A delegation of Turkish business leaders is scheduled to visit Libya within the next two weeks to evaluate Turkish business opportunities as the civil war that began with former U.S. President Barack Obama’s invasion of Libya winds down.
The Turks appear optimistic that their military intervention will defeat Gen. Khalifa Haftar and his Libyan National Army (LNA), leaving the Tripoli-based Government of National Accord (GNA) in undisputed control of most Libyan territory, especially its valuable oil resources.
Reuters noted on Wednesday that top deputies of Turkish President Recep Tayyip Erdogan have already visited GNA headquarters in Tripoli and are planning a return trip, this time with a business delegation that will discuss Turkish involvement in postwar reconstruction efforts.
Turkey already has some $16 billion in unpaid Libyan contracts, which might have been a significant factor in Erdogan’s decision to intervene on behalf of the GNA and break the LNA’s siege of Tripoli.
A Turkish official told Reuters that Turkey’s state banks will help put Libya’s banking system back together again, while providing the GNA with a system to make payments for key imports. Turkish companies that provide those imports will soon resume discussions with their Libyan counterparts that were interrupted by the coronavirus pandemic.
“As Libya lacks a strong manufacturing base, they thought these industries could be a good starting point to alleviate production issues,” Murtaza Karanfil of the Foreign Economic Relations Board of Turkey said of the Libyan and Turkish business partners.
Arab News on Wednesday criticized Turkey for supporting Islamist extremist forces in its drive to protect Turkish investments in Libya and secure control of Libya’s oil fields. The Turks reportedly went so far as to import jihadis from Syria to reinforce the GNA, alarming other regional powers such as the United Arab Emirates, Saudi Arabia, and especially Egypt.
French President Emmanuel Macron is also profoundly displeased with Erdogan’s moves in Libya. On Tuesday, he leveled much the same allegations as the Arab powers quoted by Arab News, accusing Turkey of a “criminal” intervention that included shipping Syrian extremists to Libya.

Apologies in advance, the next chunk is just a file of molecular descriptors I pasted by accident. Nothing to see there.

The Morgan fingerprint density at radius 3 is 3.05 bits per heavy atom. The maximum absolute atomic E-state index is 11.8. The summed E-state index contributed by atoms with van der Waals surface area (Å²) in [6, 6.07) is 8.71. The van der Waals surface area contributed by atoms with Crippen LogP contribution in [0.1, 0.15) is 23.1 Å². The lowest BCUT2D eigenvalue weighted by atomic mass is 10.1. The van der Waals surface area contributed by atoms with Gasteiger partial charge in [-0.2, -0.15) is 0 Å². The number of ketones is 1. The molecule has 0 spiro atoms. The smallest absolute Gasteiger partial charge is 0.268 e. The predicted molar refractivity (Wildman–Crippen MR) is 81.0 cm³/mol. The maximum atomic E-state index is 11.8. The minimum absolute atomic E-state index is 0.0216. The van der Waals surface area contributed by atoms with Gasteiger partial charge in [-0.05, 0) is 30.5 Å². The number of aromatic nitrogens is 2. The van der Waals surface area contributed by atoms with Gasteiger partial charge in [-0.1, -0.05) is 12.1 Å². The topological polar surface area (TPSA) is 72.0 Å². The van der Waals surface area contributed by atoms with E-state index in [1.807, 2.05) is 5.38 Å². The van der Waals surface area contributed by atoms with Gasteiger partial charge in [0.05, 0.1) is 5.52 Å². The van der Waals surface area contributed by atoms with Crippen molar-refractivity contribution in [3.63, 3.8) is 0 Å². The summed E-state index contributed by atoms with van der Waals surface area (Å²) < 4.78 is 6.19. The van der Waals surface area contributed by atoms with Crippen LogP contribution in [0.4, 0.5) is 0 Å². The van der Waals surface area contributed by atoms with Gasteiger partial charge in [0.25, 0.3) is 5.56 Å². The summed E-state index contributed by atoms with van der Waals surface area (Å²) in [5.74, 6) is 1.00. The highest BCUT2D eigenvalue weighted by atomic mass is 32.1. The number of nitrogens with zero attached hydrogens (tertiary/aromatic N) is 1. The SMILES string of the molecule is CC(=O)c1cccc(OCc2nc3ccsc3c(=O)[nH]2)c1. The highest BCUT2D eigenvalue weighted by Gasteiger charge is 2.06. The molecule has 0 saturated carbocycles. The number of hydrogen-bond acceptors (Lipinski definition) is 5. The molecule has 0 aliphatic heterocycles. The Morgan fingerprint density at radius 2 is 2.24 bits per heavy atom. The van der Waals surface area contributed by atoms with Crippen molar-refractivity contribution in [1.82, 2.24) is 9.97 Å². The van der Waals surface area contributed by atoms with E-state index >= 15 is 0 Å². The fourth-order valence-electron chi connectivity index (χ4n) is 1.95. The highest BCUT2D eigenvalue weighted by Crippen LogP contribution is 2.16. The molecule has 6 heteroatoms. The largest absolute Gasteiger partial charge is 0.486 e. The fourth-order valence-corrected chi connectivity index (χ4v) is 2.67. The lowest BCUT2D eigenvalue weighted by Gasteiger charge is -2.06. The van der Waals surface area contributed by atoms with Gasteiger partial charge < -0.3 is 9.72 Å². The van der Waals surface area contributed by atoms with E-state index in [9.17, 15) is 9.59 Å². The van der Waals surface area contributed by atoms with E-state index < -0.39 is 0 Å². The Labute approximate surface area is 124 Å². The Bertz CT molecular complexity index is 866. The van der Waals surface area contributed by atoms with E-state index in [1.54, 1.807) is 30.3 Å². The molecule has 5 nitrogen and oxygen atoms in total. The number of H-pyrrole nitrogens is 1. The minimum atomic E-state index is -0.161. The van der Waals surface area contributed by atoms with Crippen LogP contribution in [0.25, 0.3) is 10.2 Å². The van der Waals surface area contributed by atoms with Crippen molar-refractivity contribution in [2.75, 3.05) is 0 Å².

“I think it is a historic and criminal responsibility for a country which claims to be a NATO member,” Macron said of the Turkish intervention.
For its part, Turkey has accused France of supporting “colonial rule” and “illegitimate structures” of power in Libya, charging France with covertly backing Haftar in his assault on Tripoli. France does not officially support the LNA but has called for a “political solution” to the Libyan crisis instead of military intervention.
“France has an important responsibility in dragging Libya into chaos. The people of Libya will never forget the damage France has inflicted on this country,” the Turkish Foreign Ministry said last week.
A spokesman for Turkey’s ruling AKP party upped the ante on Tuesday, calling France the “perpetrator” of crimes in Libya, including mass graves allegedly filled with corpses by Haftar’s militia allies. The Turkish party compared France’s role in Libya to the mistakes it made leading up to the 1990s genocide in Rwanda.
Turkey’s next move is expected to be a push for control of Libya’s “oil crescent,” the region that once generated most of Libya’s revenue. Egypt has declared the oil crescent off-limits and strongly hinted it will invade to block the Turks or their allies from taking control of the area.
The House of Representatives in Tobruk, the rival government that gives political support to Haftar and the LNA, has said it will ask Egypt to intervene if the key city of Sirte is attacked, and the Egyptians have said they believe they would be justified in doing so under the U.N. Charter, since Egypt’s borders would be threatened if Turkish and jihadi forces move past Sirte.
Emboldened by Turkish support, the GNA has indicated it will not consider any political solution to its conflict with the LNA until Haftar’s forces withdraw from Sirte and the strategically vital airbase at al-Jufra, the city that forms the other end of what Egypt describes as a “red line” for military intervention in Libya.